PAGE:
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'What If' Movie Review

Daniel Radcliffe and Zoe Kazan
Daniel Radcliffe and Zoe Kazan
CBS Films

What If

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Billy Crystal’s character Harry Burns said it best in the classic romantic comedy, ‘When Harry Met Sally.’ He quipped, “Men and women can’t be friends because the sex part always gets in the way.” In ‘What If,’ it covers that theme with a millennial twist. This film gets it right. It works well due to the chemistry and likability of the two leads Daniel Radcliffe and Zoe Kazan. They give earnest and genuine performances. Radcliffe continues to branch out from his earlier days as the boy wizard Harry Potter. And if you haven’t heard of Zoe Kazan yet, you will soon. She is a talented force to be reckoned with on the screen. She wrote and starred in one of my favorite romantic dramas of 2012, ‘Ruby Sparks.’

What I truly like about ‘What If’ is how it handles that delicate relationship between romance and friendship. This is an indie film with flair. It is shot on location in Toronto which gives it a unique quality. Like New York, it’s a cool city where Twentysomethings are starting out in their chosen careers and trying to find real human connections. The story begins at a house party. It’s a totally plausible scene. We meet Wallace (Radcliffe) who is still reeling from a devastating break-up. He’s a med school dropout for reasons we will find out later. He sips a beer in the kitchen and with fridge magnets writes out “Love is stupid monkeys dancing in a slapstick hurricane.” Chantry (Kazan) reads it and it allows the two to break the ice and have their first conversation.

There is a definite attraction between them but as Wallace walks her home from the party, there is one slight problem. She is already in a meaningful relationship with live-in boyfriend Ben (Rafe Spall). You can cut the disappointment on Wallace’s face with a knife when she tells him. She wants to be friends with him. Wallace obviously wants to be more than just friends but agrees to keep it platonic just to spend more time with her. The situation is complicated since Chantry happens to be the cousin of Wallace’s best friend Allan (Adam Driver). Driver is hilarious in the role. He meets the girl of his dreams in Nicole (Mackenzie Davis). He proclaims, “I just had sex. I’m about to eat nachos! It’s the greatest moment of my life!”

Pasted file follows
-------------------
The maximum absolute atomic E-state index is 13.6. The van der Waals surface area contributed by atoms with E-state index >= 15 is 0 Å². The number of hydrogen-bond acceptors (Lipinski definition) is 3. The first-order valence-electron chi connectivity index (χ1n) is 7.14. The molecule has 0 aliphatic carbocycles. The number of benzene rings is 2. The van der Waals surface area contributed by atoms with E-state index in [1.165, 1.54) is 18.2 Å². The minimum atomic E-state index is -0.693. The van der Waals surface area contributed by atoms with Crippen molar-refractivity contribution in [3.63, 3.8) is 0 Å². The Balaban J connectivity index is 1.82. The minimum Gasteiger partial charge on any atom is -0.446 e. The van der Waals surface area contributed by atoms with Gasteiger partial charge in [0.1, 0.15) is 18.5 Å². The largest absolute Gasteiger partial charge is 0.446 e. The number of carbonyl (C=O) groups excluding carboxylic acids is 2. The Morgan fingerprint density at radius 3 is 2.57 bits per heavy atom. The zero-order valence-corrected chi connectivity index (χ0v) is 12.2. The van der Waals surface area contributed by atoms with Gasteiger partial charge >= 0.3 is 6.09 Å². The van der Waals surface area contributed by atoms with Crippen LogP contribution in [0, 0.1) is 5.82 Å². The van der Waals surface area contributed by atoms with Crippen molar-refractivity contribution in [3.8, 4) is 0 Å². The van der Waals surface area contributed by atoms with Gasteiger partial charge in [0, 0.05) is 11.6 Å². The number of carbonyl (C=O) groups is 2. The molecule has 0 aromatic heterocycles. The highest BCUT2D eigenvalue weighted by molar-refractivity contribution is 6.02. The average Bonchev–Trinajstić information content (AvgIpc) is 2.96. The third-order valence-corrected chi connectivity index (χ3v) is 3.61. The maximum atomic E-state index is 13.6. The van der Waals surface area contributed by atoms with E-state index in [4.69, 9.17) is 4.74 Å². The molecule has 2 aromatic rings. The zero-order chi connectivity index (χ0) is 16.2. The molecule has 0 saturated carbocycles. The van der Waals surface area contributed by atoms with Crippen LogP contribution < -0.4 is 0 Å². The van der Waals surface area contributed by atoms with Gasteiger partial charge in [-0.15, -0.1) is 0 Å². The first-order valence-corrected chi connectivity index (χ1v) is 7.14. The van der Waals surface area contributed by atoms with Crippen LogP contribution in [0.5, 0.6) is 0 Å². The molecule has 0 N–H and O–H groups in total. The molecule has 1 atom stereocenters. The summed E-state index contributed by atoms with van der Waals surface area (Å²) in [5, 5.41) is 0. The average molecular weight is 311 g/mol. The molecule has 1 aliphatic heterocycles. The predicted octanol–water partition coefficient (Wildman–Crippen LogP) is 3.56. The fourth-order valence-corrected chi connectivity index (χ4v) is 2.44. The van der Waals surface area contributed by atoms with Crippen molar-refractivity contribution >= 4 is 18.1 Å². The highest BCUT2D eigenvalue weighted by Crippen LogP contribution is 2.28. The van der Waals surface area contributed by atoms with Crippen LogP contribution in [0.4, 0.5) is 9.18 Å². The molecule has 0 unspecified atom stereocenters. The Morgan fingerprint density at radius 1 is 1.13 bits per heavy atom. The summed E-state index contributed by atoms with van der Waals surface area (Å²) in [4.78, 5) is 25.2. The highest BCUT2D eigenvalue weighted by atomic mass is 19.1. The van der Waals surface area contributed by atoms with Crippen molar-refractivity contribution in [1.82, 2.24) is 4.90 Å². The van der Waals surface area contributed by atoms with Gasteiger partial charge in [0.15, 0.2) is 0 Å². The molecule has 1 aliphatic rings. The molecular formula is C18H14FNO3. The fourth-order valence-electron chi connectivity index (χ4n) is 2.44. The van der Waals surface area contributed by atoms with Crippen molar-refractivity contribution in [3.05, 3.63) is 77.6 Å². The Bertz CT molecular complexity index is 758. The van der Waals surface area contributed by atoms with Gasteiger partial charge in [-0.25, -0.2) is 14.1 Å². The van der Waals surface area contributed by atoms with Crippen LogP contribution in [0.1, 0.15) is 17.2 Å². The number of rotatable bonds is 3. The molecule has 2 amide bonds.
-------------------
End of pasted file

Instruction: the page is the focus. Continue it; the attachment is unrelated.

When Chantry’s boyfriend takes a six-month stint with his U.N. job in Europe, Chantry and Wallace hang out together. What makes it intriguing is the possibility of romance always looming over them. There is a wonderful scene on the beach at night. Kazan is amazing in it. She has the ability to be doe-eyed cute and at the same time show her frustration in the moment. She genuinely loves her boyfriend yet there is no denying her growing attraction to Wallace. The film could have taken the easy path but Kazan shows us the real complications of their friendship. She is not ready to throw away what she has with Ben as she feels guilty about her feelings toward Wallace. ‘What If’ was adapted for the screen by Elan Mastai from a play. He gives the characters richness through quirky dialogue about Elvis’ weird eating habits and concocting alternate names for Cool Whip. Chantry’s career as an animator gives the film a magical quality as well.

‘What If’ may seem cute on the surface but it makes important observations about how the best relationships begin as friendships. While Hollywood has abandoned the romantic comedy genre, the indie film still embraces it. This film is a terrific entry into a summer overloaded with mega-blockbusters. It also confirms the romantic comedy genre is still alive and kicking. I highly recommend checking out Zoe Kazan in ‘Ruby Sparks' too http://www.examiner.com/review/ruby-sparks-movie-review. ‘What If’ movie trailer http://youtu.be/A86JGbBEaBk.